[Freddy Krueger Day] A Nightmare on Elm Street (1984)

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Director: Wes Craven

Cast: Heather Langenkamp, Johnny Depp, Robert Englund, John Saxon, Ronee Blakley, Amanda Wyss, Jsu Garcia

Screenplay: Wes Craven

91 mins. Rated R.

 

Dammit all, if I’m going to celebrate Freddy Krueger Day, then I’m going to celebrate it with you.

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Nancy Thompson (Heather Langenkamp, Star Trek Into Darkness, Shocker) isn’t sleeping well. Neither is her boyfriend Glen (Johnny Depp, Edward Scissorhands, Pirates of the Caribbean: On Stranger Tides) or her best friend Tina (Amanda Wyss, Fast Times at Ridgemont High, Shakma), and when a horrific event causes Nancy to realize that she and her friends are in danger from a man who can kill them in their dreams, Nancy must act quickly to stay awake and discover the horrific past of the burned man called Fred Krueger (Robert Englund, Fear Clinic, Lake Placid vs. Anaconda).

A Nightmare on Elm Street is a perfect way to showcase how real life events transform into incredible storytelling. Director Wes Craven (Scream, My Soul to Take) took true stories of Khmer refugees who had dreams so terrifying that they died in their sleep. He splashed together elements from the song “Dream Weaver”, a man Craven saw on his street as a child, and his childhood bully experiences to create Fred Krueger, one of the most iconic villains in film history.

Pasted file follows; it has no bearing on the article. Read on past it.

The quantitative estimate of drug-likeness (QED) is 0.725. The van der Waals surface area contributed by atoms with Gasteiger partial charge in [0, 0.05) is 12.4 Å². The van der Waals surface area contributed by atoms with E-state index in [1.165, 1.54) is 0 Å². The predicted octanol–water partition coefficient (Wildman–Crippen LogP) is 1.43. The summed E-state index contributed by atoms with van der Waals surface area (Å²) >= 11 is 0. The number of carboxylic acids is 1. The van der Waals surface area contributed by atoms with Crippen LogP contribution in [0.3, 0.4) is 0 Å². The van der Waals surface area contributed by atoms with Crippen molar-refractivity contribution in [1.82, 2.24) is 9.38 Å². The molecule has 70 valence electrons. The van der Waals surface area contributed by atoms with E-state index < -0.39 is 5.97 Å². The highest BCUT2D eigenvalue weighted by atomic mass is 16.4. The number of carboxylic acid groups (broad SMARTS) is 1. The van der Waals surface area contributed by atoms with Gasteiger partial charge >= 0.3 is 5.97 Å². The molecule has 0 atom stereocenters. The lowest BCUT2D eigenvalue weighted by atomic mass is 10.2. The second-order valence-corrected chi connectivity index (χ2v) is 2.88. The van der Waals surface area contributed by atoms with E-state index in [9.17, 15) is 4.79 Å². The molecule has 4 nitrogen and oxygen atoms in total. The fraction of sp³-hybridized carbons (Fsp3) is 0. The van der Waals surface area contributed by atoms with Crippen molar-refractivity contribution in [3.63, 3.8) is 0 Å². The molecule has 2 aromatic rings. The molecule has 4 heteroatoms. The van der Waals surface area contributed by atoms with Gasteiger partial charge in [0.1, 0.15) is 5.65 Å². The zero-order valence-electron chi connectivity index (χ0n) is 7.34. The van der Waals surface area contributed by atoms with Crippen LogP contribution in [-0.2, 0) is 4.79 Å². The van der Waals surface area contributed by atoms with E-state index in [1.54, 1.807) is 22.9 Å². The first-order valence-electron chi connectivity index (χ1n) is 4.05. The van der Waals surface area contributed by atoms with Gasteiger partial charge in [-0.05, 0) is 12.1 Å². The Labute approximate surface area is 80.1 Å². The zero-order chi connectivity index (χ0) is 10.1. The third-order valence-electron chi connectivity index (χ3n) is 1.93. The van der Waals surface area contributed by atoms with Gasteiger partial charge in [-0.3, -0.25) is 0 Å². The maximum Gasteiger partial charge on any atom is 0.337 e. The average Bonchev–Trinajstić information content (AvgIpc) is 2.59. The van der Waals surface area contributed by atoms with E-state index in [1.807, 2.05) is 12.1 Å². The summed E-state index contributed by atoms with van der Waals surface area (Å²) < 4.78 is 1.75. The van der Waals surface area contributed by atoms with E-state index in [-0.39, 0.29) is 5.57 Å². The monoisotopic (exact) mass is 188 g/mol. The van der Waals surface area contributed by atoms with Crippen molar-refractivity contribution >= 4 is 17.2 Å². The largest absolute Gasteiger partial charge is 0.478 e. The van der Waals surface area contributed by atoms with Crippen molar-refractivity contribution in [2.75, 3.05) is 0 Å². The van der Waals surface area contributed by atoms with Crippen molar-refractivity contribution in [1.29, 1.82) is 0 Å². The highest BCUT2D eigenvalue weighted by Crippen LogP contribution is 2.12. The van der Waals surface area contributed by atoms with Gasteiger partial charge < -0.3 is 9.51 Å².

Here in the film, Krueger is played perfectly by Robert Englund, a trained actor who proved in his audition that the character of Freddy needed more than just a stuntman. He is joined by young talent in Langenkamp, a notable first film performance by Johnny Depp, and the seasoned work from John Saxon (Enter the Dragon, From Dusk Till Dawn) and Ronee Blakley (Nashville, Murder by Numbers)  as Nancy’s parents.

But it is Craven’s approach, high on mood and tone and noticeably restrained on the villain himself (Krueger scores about seven minutes of screen time across the film) that gives the film that lasting punch. It puts emphasis on the big horrific set pieces and lets the actors embrace their performances. That’s why many scenes, like the notable blood geyser sequence, are just as well-remembered as the man committing the atrocities.